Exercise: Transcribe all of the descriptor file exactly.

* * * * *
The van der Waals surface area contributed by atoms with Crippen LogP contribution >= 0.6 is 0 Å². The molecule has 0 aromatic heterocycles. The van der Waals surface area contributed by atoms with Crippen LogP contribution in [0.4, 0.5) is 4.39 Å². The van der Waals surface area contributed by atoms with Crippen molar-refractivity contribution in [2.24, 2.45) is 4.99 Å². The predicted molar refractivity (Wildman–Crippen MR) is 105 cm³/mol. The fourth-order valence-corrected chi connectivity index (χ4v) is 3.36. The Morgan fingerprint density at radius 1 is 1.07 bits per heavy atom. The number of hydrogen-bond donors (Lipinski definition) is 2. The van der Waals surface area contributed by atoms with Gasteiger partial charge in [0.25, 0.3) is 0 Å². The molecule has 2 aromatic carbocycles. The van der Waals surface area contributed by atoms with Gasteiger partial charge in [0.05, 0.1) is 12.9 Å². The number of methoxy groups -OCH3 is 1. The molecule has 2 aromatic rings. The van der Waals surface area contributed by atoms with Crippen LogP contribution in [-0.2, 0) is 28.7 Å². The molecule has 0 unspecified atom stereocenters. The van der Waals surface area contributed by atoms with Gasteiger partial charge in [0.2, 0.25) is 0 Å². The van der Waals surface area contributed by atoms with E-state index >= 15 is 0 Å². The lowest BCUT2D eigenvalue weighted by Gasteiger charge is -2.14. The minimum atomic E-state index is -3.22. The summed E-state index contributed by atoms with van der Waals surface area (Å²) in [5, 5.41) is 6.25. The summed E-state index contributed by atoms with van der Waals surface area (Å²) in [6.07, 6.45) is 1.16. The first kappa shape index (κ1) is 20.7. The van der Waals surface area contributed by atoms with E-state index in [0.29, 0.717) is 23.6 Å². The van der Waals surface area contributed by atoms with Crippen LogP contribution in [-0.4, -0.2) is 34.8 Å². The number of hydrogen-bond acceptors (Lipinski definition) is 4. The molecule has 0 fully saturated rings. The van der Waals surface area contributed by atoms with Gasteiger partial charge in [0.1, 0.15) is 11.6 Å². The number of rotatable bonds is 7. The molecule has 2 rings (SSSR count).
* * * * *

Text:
The van der Waals surface area contributed by atoms with Crippen LogP contribution >= 0.6 is 0 Å². The molecule has 0 aromatic heterocycles. The van der Waals surface area contributed by atoms with Crippen LogP contribution in [0.4, 0.5) is 4.39 Å². The van der Waals surface area contributed by atoms with Crippen molar-refractivity contribution in [2.24, 2.45) is 4.99 Å². The predicted molar refractivity (Wildman–Crippen MR) is 105 cm³/mol. The fourth-order valence-corrected chi connectivity index (χ4v) is 3.36. The Morgan fingerprint density at radius 1 is 1.07 bits per heavy atom. The number of hydrogen-bond donors (Lipinski definition) is 2. The van der Waals surface area contributed by atoms with Gasteiger partial charge in [0.25, 0.3) is 0 Å². The molecule has 2 aromatic carbocycles. The van der Waals surface area contributed by atoms with Gasteiger partial charge in [0.05, 0.1) is 12.9 Å². The number of methoxy groups -OCH3 is 1. The molecule has 2 aromatic rings. The van der Waals surface area contributed by atoms with Crippen LogP contribution in [-0.2, 0) is 28.7 Å². The molecule has 0 unspecified atom stereocenters. The van der Waals surface area contributed by atoms with Gasteiger partial charge in [0.2, 0.25) is 0 Å². The van der Waals surface area contributed by atoms with E-state index >= 15 is 0 Å². The lowest BCUT2D eigenvalue weighted by Gasteiger charge is -2.14. The minimum atomic E-state index is -3.22. The summed E-state index contributed by atoms with van der Waals surface area (Å²) in [5, 5.41) is 6.25. The summed E-state index contributed by atoms with van der Waals surface area (Å²) in [6.07, 6.45) is 1.16. The first kappa shape index (κ1) is 20.7. The van der Waals surface area contributed by atoms with E-state index in [0.29, 0.717) is 23.6 Å². The van der Waals surface area contributed by atoms with Crippen LogP contribution in [-0.4, -0.2) is 34.8 Å². The number of hydrogen-bond acceptors (Lipinski definition) is 4. The molecule has 0 fully saturated rings. The van der Waals surface area contributed by atoms with Gasteiger partial charge in [0.1, 0.15) is 11.6 Å². The number of rotatable bonds is 7. The molecule has 2 rings (SSSR count).